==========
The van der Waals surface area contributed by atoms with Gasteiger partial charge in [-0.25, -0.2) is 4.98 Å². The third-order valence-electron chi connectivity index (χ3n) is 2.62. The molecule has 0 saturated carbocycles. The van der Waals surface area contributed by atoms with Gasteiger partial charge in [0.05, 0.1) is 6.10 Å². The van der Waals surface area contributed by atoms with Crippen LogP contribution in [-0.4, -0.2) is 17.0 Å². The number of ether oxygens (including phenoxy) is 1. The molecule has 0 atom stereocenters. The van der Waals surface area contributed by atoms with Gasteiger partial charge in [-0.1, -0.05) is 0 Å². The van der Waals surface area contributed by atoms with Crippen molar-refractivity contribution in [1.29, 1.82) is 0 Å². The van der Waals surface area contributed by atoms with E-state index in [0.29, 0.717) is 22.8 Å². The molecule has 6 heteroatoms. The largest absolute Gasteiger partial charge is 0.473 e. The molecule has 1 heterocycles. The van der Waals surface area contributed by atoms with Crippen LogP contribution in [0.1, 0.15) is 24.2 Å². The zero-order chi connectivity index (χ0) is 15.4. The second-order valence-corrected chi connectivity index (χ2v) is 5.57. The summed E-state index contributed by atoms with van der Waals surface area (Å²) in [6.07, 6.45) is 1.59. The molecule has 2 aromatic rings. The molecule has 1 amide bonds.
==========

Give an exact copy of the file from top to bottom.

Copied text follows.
The van der Waals surface area contributed by atoms with Gasteiger partial charge in [-0.25, -0.2) is 4.98 Å². The third-order valence-electron chi connectivity index (χ3n) is 2.62. The molecule has 0 saturated carbocycles. The van der Waals surface area contributed by atoms with Gasteiger partial charge in [0.05, 0.1) is 6.10 Å². The van der Waals surface area contributed by atoms with Crippen LogP contribution in [-0.4, -0.2) is 17.0 Å². The number of ether oxygens (including phenoxy) is 1. The molecule has 0 atom stereocenters. The van der Waals surface area contributed by atoms with Gasteiger partial charge in [-0.1, -0.05) is 0 Å². The van der Waals surface area contributed by atoms with Crippen molar-refractivity contribution in [1.29, 1.82) is 0 Å². The van der Waals surface area contributed by atoms with E-state index in [0.29, 0.717) is 22.8 Å². The molecule has 6 heteroatoms. The largest absolute Gasteiger partial charge is 0.473 e. The molecule has 1 heterocycles. The van der Waals surface area contributed by atoms with Crippen LogP contribution in [0.1, 0.15) is 24.2 Å². The zero-order chi connectivity index (χ0) is 15.4. The second-order valence-corrected chi connectivity index (χ2v) is 5.57. The summed E-state index contributed by atoms with van der Waals surface area (Å²) in [6.07, 6.45) is 1.59. The molecule has 2 aromatic rings. The molecule has 1 amide bonds.